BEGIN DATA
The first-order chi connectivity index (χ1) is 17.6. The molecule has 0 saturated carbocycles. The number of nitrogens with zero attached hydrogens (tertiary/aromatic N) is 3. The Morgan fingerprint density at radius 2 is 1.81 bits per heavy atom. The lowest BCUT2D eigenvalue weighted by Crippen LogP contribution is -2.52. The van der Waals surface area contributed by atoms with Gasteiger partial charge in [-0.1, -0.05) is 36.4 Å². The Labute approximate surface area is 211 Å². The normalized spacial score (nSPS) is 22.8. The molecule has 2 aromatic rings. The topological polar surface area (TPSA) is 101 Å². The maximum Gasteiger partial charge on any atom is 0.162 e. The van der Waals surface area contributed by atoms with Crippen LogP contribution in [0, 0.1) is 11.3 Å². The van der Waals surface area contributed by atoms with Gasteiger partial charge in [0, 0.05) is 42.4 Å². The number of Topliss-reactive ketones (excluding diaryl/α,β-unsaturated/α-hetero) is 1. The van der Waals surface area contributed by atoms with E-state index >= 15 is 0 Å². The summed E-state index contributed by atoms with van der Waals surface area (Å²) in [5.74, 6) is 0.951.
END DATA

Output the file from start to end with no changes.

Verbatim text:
The first-order chi connectivity index (χ1) is 17.6. The molecule has 0 saturated carbocycles. The number of nitrogens with zero attached hydrogens (tertiary/aromatic N) is 3. The Morgan fingerprint density at radius 2 is 1.81 bits per heavy atom. The lowest BCUT2D eigenvalue weighted by Crippen LogP contribution is -2.52. The van der Waals surface area contributed by atoms with Gasteiger partial charge in [-0.1, -0.05) is 36.4 Å². The Labute approximate surface area is 211 Å². The normalized spacial score (nSPS) is 22.8. The molecule has 2 aromatic rings. The topological polar surface area (TPSA) is 101 Å². The maximum Gasteiger partial charge on any atom is 0.162 e. The van der Waals surface area contributed by atoms with Crippen LogP contribution in [0, 0.1) is 11.3 Å². The van der Waals surface area contributed by atoms with Gasteiger partial charge in [0, 0.05) is 42.4 Å². The number of Topliss-reactive ketones (excluding diaryl/α,β-unsaturated/α-hetero) is 1. The van der Waals surface area contributed by atoms with E-state index >= 15 is 0 Å². The summed E-state index contributed by atoms with van der Waals surface area (Å²) in [5.74, 6) is 0.951.